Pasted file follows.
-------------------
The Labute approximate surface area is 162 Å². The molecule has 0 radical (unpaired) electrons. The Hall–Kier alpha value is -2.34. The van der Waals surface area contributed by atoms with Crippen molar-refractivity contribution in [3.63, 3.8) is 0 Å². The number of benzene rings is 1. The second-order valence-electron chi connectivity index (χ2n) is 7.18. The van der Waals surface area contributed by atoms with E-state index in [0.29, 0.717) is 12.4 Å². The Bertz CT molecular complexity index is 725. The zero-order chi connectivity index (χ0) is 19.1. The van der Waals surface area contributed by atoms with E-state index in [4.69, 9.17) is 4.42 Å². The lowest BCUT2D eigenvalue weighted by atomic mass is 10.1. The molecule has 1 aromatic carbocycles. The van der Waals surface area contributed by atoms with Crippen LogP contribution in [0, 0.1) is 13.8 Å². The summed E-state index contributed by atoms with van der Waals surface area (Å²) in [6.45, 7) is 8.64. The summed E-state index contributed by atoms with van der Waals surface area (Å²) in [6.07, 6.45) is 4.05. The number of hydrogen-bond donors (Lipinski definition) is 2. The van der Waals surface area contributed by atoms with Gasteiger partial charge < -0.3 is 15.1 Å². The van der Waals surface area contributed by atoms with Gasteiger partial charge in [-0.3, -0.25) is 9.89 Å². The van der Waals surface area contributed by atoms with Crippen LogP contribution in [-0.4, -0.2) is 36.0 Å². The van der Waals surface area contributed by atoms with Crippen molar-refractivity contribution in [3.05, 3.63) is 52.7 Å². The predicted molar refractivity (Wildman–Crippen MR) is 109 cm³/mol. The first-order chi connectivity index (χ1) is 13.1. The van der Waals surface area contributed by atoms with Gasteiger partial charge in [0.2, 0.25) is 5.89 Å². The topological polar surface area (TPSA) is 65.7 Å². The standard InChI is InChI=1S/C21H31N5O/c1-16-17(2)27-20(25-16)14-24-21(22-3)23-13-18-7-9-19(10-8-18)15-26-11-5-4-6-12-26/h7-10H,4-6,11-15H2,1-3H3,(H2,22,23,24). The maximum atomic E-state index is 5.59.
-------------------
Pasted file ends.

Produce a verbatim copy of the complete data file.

The Labute approximate surface area is 162 Å². The molecule has 0 radical (unpaired) electrons. The Hall–Kier alpha value is -2.34. The van der Waals surface area contributed by atoms with Crippen molar-refractivity contribution in [3.63, 3.8) is 0 Å². The number of benzene rings is 1. The second-order valence-electron chi connectivity index (χ2n) is 7.18. The van der Waals surface area contributed by atoms with E-state index in [0.29, 0.717) is 12.4 Å². The Bertz CT molecular complexity index is 725. The zero-order chi connectivity index (χ0) is 19.1. The van der Waals surface area contributed by atoms with E-state index in [4.69, 9.17) is 4.42 Å². The lowest BCUT2D eigenvalue weighted by atomic mass is 10.1. The molecule has 1 aromatic carbocycles. The van der Waals surface area contributed by atoms with Crippen LogP contribution in [0, 0.1) is 13.8 Å². The summed E-state index contributed by atoms with van der Waals surface area (Å²) in [6.45, 7) is 8.64. The summed E-state index contributed by atoms with van der Waals surface area (Å²) in [6.07, 6.45) is 4.05. The number of hydrogen-bond donors (Lipinski definition) is 2. The van der Waals surface area contributed by atoms with Gasteiger partial charge < -0.3 is 15.1 Å². The van der Waals surface area contributed by atoms with Gasteiger partial charge in [-0.3, -0.25) is 9.89 Å². The van der Waals surface area contributed by atoms with Crippen LogP contribution in [-0.4, -0.2) is 36.0 Å². The van der Waals surface area contributed by atoms with Crippen molar-refractivity contribution in [3.05, 3.63) is 52.7 Å². The predicted molar refractivity (Wildman–Crippen MR) is 109 cm³/mol. The first-order chi connectivity index (χ1) is 13.1. The van der Waals surface area contributed by atoms with Gasteiger partial charge in [0.2, 0.25) is 5.89 Å². The topological polar surface area (TPSA) is 65.7 Å². The standard InChI is InChI=1S/C21H31N5O/c1-16-17(2)27-20(25-16)14-24-21(22-3)23-13-18-7-9-19(10-8-18)15-26-11-5-4-6-12-26/h7-10H,4-6,11-15H2,1-3H3,(H2,22,23,24). The maximum atomic E-state index is 5.59.